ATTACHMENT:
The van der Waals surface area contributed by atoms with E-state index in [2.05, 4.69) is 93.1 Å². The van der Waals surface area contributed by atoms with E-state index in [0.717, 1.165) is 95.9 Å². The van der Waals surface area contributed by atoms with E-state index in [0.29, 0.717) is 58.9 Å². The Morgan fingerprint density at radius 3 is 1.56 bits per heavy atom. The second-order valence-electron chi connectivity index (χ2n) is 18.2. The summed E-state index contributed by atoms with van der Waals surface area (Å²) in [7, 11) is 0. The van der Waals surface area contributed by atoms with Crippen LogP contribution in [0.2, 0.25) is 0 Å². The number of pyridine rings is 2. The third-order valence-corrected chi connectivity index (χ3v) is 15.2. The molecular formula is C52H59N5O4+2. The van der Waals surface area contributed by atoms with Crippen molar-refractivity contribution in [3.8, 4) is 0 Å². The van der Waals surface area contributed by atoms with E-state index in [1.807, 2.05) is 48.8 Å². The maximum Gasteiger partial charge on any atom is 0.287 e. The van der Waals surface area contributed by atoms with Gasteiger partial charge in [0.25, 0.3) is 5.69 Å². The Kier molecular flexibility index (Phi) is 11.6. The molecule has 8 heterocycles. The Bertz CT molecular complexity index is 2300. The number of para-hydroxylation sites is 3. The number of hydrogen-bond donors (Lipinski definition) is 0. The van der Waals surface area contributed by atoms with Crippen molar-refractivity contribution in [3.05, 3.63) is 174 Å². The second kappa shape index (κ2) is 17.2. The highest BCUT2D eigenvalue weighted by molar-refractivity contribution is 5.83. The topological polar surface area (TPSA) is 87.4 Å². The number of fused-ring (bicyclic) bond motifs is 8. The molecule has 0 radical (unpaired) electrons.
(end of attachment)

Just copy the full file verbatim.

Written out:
The van der Waals surface area contributed by atoms with E-state index in [2.05, 4.69) is 93.1 Å². The van der Waals surface area contributed by atoms with E-state index in [0.717, 1.165) is 95.9 Å². The van der Waals surface area contributed by atoms with E-state index in [0.29, 0.717) is 58.9 Å². The Morgan fingerprint density at radius 3 is 1.56 bits per heavy atom. The second-order valence-electron chi connectivity index (χ2n) is 18.2. The summed E-state index contributed by atoms with van der Waals surface area (Å²) in [7, 11) is 0. The van der Waals surface area contributed by atoms with Crippen LogP contribution in [0.2, 0.25) is 0 Å². The number of pyridine rings is 2. The third-order valence-corrected chi connectivity index (χ3v) is 15.2. The molecular formula is C52H59N5O4+2. The van der Waals surface area contributed by atoms with Crippen molar-refractivity contribution in [3.8, 4) is 0 Å². The van der Waals surface area contributed by atoms with E-state index in [1.807, 2.05) is 48.8 Å². The maximum Gasteiger partial charge on any atom is 0.287 e. The van der Waals surface area contributed by atoms with Gasteiger partial charge in [0.25, 0.3) is 5.69 Å². The Kier molecular flexibility index (Phi) is 11.6. The molecule has 8 heterocycles. The Bertz CT molecular complexity index is 2300. The number of para-hydroxylation sites is 3. The number of hydrogen-bond donors (Lipinski definition) is 0. The van der Waals surface area contributed by atoms with Crippen molar-refractivity contribution in [3.05, 3.63) is 174 Å². The second kappa shape index (κ2) is 17.2. The highest BCUT2D eigenvalue weighted by molar-refractivity contribution is 5.83. The topological polar surface area (TPSA) is 87.4 Å². The number of fused-ring (bicyclic) bond motifs is 8. The molecule has 0 radical (unpaired) electrons.